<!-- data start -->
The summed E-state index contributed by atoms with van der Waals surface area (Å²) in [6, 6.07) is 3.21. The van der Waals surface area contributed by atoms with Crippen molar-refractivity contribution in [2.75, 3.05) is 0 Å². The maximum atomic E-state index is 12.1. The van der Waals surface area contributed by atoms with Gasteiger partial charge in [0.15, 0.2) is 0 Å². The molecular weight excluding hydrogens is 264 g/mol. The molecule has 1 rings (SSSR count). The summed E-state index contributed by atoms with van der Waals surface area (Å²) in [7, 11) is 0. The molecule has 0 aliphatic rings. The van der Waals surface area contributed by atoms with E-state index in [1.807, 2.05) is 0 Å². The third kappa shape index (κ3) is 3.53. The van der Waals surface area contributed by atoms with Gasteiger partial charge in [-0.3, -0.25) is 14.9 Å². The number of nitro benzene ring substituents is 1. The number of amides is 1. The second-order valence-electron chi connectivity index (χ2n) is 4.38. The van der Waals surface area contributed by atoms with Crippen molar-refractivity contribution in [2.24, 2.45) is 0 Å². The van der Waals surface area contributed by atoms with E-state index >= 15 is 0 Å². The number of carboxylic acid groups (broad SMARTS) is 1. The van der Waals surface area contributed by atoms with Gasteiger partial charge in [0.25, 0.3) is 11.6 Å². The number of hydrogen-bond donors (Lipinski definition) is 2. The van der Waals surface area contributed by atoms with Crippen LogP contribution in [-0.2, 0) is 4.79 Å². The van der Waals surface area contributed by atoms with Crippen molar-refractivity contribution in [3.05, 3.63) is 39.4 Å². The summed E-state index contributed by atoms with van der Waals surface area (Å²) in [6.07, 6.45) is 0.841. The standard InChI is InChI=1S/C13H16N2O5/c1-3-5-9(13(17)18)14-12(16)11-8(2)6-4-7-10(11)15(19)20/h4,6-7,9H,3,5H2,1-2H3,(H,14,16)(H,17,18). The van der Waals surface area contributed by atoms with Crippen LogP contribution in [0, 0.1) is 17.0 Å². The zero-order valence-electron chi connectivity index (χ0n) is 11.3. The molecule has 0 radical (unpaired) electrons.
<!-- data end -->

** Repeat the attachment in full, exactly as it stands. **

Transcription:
The summed E-state index contributed by atoms with van der Waals surface area (Å²) in [6, 6.07) is 3.21. The van der Waals surface area contributed by atoms with Crippen molar-refractivity contribution in [2.75, 3.05) is 0 Å². The maximum atomic E-state index is 12.1. The van der Waals surface area contributed by atoms with Gasteiger partial charge in [0.15, 0.2) is 0 Å². The molecular weight excluding hydrogens is 264 g/mol. The molecule has 1 rings (SSSR count). The summed E-state index contributed by atoms with van der Waals surface area (Å²) in [7, 11) is 0. The molecule has 0 aliphatic rings. The van der Waals surface area contributed by atoms with E-state index in [1.807, 2.05) is 0 Å². The third kappa shape index (κ3) is 3.53. The van der Waals surface area contributed by atoms with Gasteiger partial charge in [-0.3, -0.25) is 14.9 Å². The number of nitro benzene ring substituents is 1. The number of amides is 1. The second-order valence-electron chi connectivity index (χ2n) is 4.38. The van der Waals surface area contributed by atoms with Crippen molar-refractivity contribution in [2.24, 2.45) is 0 Å². The van der Waals surface area contributed by atoms with E-state index >= 15 is 0 Å². The number of carboxylic acid groups (broad SMARTS) is 1. The van der Waals surface area contributed by atoms with Gasteiger partial charge in [0.25, 0.3) is 11.6 Å². The number of hydrogen-bond donors (Lipinski definition) is 2. The van der Waals surface area contributed by atoms with Crippen LogP contribution in [-0.2, 0) is 4.79 Å². The van der Waals surface area contributed by atoms with Crippen molar-refractivity contribution in [3.05, 3.63) is 39.4 Å². The summed E-state index contributed by atoms with van der Waals surface area (Å²) in [6.07, 6.45) is 0.841. The standard InChI is InChI=1S/C13H16N2O5/c1-3-5-9(13(17)18)14-12(16)11-8(2)6-4-7-10(11)15(19)20/h4,6-7,9H,3,5H2,1-2H3,(H,14,16)(H,17,18). The van der Waals surface area contributed by atoms with Crippen LogP contribution in [0, 0.1) is 17.0 Å². The zero-order valence-electron chi connectivity index (χ0n) is 11.3. The molecule has 0 radical (unpaired) electrons.